Stability of Infant Responses to Painful Procedures
Jane C. Evans, Ph.D., R.N., received a grant of $961,000 from the National Institute of Nursing Research, a division of National Institute of Health to study premature infant responses to painful procedures.
Dr. Evans, principal investigator of the study, states that, "recent research indicates that premature infants feel pain more intensely and for longer periods of time than do older children and adults". Many times the care prescribed to make premature infants well, is also a source of pain to their fragile bodies. Dr. Evans says that it is her mission to ease the pain these babies feel.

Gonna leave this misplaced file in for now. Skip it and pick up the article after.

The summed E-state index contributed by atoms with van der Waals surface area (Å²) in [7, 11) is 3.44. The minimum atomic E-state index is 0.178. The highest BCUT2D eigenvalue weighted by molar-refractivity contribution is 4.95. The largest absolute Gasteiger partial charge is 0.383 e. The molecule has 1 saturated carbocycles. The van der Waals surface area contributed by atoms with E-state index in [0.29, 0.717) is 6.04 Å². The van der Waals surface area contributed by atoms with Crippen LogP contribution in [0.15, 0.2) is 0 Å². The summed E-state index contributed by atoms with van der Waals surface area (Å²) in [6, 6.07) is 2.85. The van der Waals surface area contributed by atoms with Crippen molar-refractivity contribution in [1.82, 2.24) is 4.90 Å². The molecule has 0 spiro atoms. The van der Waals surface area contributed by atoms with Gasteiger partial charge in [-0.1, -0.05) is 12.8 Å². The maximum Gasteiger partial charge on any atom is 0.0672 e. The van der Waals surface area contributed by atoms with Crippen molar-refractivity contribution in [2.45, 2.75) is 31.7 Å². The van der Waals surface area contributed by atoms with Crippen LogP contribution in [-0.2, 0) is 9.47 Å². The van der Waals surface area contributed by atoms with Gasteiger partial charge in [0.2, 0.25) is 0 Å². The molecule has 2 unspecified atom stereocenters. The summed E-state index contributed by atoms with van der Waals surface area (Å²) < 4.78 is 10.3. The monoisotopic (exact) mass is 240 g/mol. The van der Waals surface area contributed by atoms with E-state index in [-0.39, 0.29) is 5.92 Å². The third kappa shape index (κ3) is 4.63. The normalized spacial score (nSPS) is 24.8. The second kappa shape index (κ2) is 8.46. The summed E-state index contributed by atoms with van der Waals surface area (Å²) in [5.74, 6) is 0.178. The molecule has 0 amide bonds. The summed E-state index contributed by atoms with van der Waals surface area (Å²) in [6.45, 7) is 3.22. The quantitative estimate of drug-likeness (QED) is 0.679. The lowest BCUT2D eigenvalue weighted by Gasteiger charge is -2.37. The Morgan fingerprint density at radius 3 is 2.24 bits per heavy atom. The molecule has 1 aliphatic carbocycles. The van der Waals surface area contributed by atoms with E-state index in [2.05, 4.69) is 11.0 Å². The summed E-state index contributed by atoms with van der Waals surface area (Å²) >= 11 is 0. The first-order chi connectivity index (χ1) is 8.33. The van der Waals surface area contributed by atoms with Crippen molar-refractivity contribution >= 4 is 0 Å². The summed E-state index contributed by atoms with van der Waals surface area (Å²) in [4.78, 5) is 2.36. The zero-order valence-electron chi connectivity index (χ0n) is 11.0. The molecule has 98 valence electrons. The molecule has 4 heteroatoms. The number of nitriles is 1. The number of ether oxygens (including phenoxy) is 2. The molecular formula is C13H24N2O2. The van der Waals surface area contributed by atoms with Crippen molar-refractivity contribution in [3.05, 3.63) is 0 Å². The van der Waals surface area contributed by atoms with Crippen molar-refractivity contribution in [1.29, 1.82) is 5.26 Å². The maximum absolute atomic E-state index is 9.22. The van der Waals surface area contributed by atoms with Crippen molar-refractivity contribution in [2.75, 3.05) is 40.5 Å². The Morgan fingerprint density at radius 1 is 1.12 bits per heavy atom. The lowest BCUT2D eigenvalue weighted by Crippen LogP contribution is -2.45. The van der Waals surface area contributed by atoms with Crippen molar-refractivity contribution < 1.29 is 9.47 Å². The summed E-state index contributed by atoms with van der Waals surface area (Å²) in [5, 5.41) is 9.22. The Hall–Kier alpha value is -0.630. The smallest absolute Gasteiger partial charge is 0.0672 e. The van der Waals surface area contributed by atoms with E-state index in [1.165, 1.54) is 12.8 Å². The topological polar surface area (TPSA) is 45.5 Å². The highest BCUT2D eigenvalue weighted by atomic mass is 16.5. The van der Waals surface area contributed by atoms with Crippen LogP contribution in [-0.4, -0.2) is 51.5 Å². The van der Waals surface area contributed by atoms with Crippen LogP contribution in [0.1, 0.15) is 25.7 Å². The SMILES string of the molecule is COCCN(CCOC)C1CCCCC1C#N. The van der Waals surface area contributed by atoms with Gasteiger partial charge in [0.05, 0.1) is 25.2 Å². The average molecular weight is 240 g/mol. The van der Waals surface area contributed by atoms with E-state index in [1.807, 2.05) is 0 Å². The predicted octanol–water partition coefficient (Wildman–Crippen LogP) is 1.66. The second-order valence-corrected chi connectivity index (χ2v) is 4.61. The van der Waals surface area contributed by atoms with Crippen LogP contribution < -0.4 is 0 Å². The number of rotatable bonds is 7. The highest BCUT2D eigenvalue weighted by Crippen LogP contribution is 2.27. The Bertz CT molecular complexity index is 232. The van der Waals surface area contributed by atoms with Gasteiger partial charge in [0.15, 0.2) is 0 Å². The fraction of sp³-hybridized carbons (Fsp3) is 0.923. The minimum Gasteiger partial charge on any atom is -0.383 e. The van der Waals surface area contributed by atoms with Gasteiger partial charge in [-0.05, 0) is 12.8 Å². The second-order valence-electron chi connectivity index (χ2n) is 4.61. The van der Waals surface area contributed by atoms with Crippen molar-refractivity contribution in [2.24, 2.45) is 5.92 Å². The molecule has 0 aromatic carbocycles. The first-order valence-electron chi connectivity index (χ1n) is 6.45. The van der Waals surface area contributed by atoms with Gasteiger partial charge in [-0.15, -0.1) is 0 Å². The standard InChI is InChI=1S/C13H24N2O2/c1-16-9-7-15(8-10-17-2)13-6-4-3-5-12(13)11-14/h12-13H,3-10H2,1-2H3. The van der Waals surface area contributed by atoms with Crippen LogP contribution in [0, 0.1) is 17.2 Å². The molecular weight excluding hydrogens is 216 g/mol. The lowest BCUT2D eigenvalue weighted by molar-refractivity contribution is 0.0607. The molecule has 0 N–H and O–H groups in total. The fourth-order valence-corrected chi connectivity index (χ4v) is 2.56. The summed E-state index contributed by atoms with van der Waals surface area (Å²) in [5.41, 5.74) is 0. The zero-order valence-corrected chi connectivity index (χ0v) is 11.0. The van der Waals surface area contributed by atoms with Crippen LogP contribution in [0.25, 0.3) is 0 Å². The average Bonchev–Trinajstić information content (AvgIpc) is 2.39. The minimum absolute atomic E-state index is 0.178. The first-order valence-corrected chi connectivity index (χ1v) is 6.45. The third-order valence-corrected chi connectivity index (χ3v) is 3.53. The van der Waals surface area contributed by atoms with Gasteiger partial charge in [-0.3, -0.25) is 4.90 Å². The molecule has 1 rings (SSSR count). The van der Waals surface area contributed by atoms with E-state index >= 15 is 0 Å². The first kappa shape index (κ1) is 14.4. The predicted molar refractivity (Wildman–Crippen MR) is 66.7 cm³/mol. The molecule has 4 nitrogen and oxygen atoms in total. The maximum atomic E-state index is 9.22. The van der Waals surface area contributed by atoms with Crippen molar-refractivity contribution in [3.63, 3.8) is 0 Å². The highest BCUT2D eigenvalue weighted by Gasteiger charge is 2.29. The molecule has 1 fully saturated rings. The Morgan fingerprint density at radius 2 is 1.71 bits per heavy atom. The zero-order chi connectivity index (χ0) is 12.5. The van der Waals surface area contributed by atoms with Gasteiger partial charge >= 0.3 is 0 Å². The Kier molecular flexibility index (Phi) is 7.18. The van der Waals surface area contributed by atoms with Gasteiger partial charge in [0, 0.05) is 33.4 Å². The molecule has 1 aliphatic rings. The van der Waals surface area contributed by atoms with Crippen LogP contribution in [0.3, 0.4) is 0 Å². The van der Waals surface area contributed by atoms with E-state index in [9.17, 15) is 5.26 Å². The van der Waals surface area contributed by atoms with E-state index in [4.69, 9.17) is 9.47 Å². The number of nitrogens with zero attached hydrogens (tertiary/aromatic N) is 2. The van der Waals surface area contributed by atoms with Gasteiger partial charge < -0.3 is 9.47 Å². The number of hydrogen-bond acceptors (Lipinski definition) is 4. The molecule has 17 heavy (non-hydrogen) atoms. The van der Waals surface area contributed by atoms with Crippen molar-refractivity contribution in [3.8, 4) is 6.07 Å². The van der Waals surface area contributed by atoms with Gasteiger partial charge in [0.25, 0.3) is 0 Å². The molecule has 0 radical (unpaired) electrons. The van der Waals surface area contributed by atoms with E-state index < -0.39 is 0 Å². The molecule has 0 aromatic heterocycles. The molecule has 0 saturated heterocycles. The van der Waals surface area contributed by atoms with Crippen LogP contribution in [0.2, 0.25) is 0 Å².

Dr. Evans and her research team, made up of faculty at UT and clinicians at The Children's Medical Center of Northwest Ohio, are focusing their study on premature infants in the Neonatal Intensive Care Unit of the Children's Hospital of Northwest Ohio. Approximately 80 premature infants who are born at different gestational periods are being studied to measure their responses to normal care giving activities, including those that might cause pain. Four cameras about the size of a lipstick tube are focused on each baby. The team is observing facial expressions, while a computer captures their heart rate, oxygen levels and other physiological responses. Once a bedside measure of pain has been validated, the team will seek funding to treat each type of infant pain.